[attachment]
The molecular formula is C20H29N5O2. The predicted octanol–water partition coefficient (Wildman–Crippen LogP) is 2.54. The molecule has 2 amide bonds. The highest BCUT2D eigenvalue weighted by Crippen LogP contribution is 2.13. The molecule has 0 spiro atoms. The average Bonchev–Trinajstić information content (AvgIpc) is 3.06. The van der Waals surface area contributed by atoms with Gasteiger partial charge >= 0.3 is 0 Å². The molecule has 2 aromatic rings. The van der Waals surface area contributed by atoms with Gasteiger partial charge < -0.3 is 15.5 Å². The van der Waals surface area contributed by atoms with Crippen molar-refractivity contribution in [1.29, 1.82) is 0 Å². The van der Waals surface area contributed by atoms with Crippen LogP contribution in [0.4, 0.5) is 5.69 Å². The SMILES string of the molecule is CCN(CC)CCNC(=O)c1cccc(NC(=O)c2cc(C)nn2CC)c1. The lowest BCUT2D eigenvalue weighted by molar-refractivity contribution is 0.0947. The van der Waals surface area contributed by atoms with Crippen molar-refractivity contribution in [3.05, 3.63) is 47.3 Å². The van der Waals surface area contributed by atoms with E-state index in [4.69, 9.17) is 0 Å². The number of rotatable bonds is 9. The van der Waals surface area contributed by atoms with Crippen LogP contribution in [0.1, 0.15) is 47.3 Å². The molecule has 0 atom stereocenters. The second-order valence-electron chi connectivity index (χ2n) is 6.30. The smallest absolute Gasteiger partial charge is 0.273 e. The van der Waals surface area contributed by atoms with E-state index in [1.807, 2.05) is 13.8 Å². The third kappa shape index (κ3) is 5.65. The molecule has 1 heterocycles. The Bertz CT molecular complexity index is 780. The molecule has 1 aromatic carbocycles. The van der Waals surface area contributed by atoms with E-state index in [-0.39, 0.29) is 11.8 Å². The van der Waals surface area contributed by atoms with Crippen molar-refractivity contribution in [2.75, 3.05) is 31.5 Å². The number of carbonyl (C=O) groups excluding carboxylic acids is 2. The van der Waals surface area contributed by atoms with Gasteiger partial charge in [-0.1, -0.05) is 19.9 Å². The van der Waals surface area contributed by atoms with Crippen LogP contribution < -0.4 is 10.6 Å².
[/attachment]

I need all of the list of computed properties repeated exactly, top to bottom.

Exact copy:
The molecular formula is C20H29N5O2. The predicted octanol–water partition coefficient (Wildman–Crippen LogP) is 2.54. The molecule has 2 amide bonds. The highest BCUT2D eigenvalue weighted by Crippen LogP contribution is 2.13. The molecule has 0 spiro atoms. The average Bonchev–Trinajstić information content (AvgIpc) is 3.06. The van der Waals surface area contributed by atoms with Gasteiger partial charge >= 0.3 is 0 Å². The molecule has 2 aromatic rings. The van der Waals surface area contributed by atoms with Gasteiger partial charge < -0.3 is 15.5 Å². The van der Waals surface area contributed by atoms with Crippen molar-refractivity contribution in [1.29, 1.82) is 0 Å². The van der Waals surface area contributed by atoms with Crippen LogP contribution in [0.4, 0.5) is 5.69 Å². The SMILES string of the molecule is CCN(CC)CCNC(=O)c1cccc(NC(=O)c2cc(C)nn2CC)c1. The lowest BCUT2D eigenvalue weighted by molar-refractivity contribution is 0.0947. The van der Waals surface area contributed by atoms with Crippen molar-refractivity contribution in [3.05, 3.63) is 47.3 Å². The van der Waals surface area contributed by atoms with E-state index in [4.69, 9.17) is 0 Å². The number of rotatable bonds is 9. The van der Waals surface area contributed by atoms with Crippen LogP contribution in [0.1, 0.15) is 47.3 Å². The molecule has 0 atom stereocenters. The second-order valence-electron chi connectivity index (χ2n) is 6.30. The smallest absolute Gasteiger partial charge is 0.273 e. The van der Waals surface area contributed by atoms with E-state index in [1.807, 2.05) is 13.8 Å². The third kappa shape index (κ3) is 5.65. The molecule has 1 heterocycles. The Bertz CT molecular complexity index is 780. The molecule has 1 aromatic carbocycles. The van der Waals surface area contributed by atoms with E-state index in [-0.39, 0.29) is 11.8 Å². The van der Waals surface area contributed by atoms with Crippen molar-refractivity contribution in [2.75, 3.05) is 31.5 Å². The number of carbonyl (C=O) groups excluding carboxylic acids is 2. The van der Waals surface area contributed by atoms with Gasteiger partial charge in [-0.1, -0.05) is 19.9 Å². The van der Waals surface area contributed by atoms with Crippen LogP contribution < -0.4 is 10.6 Å².